Mathematics Stack Exchange is a question and answer site for people studying math at any level and professionals in related fields. Join them; it only takes a minute:

Sign up
Here's how it works:
  1. Anybody can ask a question
  2. Anybody can answer
  3. The best answers are voted up and rise to the top

What is this series called (if it has a name)? When does it diverge without analytic continuation and when does it diverge with analytic continuation?

$\sum_{k_1,\dots,k_m=1}^{\infty} (k_1+\dots+k_m)^{-s}$, where $\Re{(s)}>0$.

What about this series?

$\sum_{k_1,\dots,k_m=1}^{\infty} (k_1^2+\dots+k_m^2)^{-s/2}$, where $\Re{(s)}>0$.

I looked up multi-dimensional zeta function, but couldn't find anything.

share|cite|improve this question
Your second one looks like a special case of Epstein zeta... – J. M. Jan 5 '12 at 16:35
...and the first one seems to be a special case of Barnes zeta. This might interest you... – J. M. Jan 5 '12 at 16:42
You can rewrite your first sum as $\sum_n \frac{{n-1}\choose{m-1}}{n^s}$. The numerator is a polynomial of degree $m-1$ in $n$, so I'm guessing it converges if and only if $s>m$. – Thomas Andrews Jan 5 '12 at 16:44
@J.M. the second case isn't quite an Epstein zeta, since it includes non-positive $k_i$. It's clearly related, however. – Thomas Andrews Jan 5 '12 at 17:04
up vote 5 down vote accepted

You can rewrite your first sum as $\sum_n \frac{{n-1}\choose{m-1}}{n^s}$, because ${n-1}\choose{m-1}$ is the number of ways of writing $n$ as the sum of $m$ positive integers.

Since ${n-1}\choose{m-1}$ is a polynomial of degree $m-1$ in $n$, this series converges only when $\sum_n {n^{m-1-s}}$ converges, which is precisely when $s>m$.

Letting $q(n,m)$ be the number of ways of writing $n$ as the sum of $m$ positive squares, the second sum is $\sum_n \frac{q(n,m)}{n^{s/2}}$. So you'll need some estimate/bounds for $q(n,m)$ to figure out the values of $s$ for which this converges.

It's pretty easy to see that $q(n,m)<n^{\frac{m}2}$, for example, which shows convergence if $\frac{s}2>\frac{m}2 + 1$, but it seems likely that you'd have convergence for smaller $s$.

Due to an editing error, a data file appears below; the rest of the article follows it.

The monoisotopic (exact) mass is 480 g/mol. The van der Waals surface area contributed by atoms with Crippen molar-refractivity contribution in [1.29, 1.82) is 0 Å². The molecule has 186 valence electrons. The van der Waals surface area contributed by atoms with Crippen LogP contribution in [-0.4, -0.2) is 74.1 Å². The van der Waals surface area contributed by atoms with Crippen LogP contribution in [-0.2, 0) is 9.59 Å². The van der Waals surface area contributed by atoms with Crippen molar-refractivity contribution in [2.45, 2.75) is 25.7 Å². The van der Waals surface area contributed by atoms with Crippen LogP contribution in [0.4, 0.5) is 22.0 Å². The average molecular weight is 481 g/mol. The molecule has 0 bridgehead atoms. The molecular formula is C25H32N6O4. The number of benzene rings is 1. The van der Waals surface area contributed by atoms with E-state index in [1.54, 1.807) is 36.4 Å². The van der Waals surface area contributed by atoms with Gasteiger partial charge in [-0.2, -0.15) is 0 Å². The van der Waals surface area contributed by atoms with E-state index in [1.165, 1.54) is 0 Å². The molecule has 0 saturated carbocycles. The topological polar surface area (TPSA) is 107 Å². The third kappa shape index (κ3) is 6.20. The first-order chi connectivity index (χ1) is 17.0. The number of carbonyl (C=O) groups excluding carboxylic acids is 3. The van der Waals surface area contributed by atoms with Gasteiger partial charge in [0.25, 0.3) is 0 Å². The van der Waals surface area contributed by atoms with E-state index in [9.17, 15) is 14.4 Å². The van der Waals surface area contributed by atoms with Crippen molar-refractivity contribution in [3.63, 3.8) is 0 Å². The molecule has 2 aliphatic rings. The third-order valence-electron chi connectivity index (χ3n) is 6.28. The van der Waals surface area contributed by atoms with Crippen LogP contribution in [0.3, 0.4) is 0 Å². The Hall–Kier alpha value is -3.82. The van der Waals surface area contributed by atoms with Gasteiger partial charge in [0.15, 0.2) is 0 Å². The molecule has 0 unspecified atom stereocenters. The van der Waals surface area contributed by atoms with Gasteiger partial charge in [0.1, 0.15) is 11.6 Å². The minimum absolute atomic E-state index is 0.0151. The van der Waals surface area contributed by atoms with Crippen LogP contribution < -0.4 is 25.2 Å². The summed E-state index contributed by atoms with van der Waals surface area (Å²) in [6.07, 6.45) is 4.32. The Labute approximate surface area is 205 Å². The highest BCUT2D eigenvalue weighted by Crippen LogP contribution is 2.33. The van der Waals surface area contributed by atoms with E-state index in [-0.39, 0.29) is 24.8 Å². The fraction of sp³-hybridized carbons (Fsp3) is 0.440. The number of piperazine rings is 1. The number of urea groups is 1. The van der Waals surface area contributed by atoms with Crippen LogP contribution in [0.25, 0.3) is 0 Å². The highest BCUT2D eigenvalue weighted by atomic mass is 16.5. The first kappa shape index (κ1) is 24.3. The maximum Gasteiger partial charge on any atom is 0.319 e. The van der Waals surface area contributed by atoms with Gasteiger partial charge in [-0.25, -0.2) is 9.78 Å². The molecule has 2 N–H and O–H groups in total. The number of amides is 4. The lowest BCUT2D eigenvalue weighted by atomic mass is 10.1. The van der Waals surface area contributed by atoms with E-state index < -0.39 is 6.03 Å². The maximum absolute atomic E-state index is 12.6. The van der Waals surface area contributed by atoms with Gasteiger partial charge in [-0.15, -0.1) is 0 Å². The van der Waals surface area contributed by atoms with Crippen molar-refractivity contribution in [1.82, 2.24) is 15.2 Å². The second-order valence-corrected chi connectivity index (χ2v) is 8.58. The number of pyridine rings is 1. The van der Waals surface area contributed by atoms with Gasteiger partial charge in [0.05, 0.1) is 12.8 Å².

By coment below, since $\frac{1}{ m}(k_1+...+k_m)^2\leq k_1^2+...+k_m^2\leq (k_1+...+k_m)^2$, we see that if one of these series converges, then the other must, so the second series likewise converges exactly when $s>m$.

share|cite|improve this answer
The asymptotics of your $q(n,m)$ are likely to be fairly complicated; it's close cousin to the sum-of-square function $r_m(n)$, and the value of that function is closely coupled to the divisors of $n$; asymptotic estimates of it AFAIK involve some fairly deep number theory. See for more details. – Steven Stadnicki Jan 5 '12 at 17:25
@StevenStadnicki Yeah, I knew it would be a messy function, but it isn't quite $r_m(n)$, since that allows zero and counts squares of negatives and positives the same. Asymptotically, are they the same? – Thomas Andrews Jan 5 '12 at 17:31
I'm pretty sure that asymptotically you have $r_m(n)-4q(n,m)\ll r_m(n)$, since the quantity on the left side is those sums that include zero and thus should be of smaller 'dimension' (specifically, I think it's just $r_{m-1}(n)$). – Steven Stadnicki Jan 5 '12 at 17:37
Shouldn't that be $r_m(n)-2^mq(n,m)$? And shouldn't the result be bounded by $mr_{m-1}(n)$? – Thomas Andrews Jan 5 '12 at 17:39
I would think that both series diverge for the same $s$, because the $l_1$ and $l_2$ norms are equivalent. – Craig Feinstein Jan 5 '12 at 18:01

Your Answer


By posting your answer, you agree to the privacy policy and terms of service.

Not the answer you're looking for? Browse other questions tagged or ask your own question.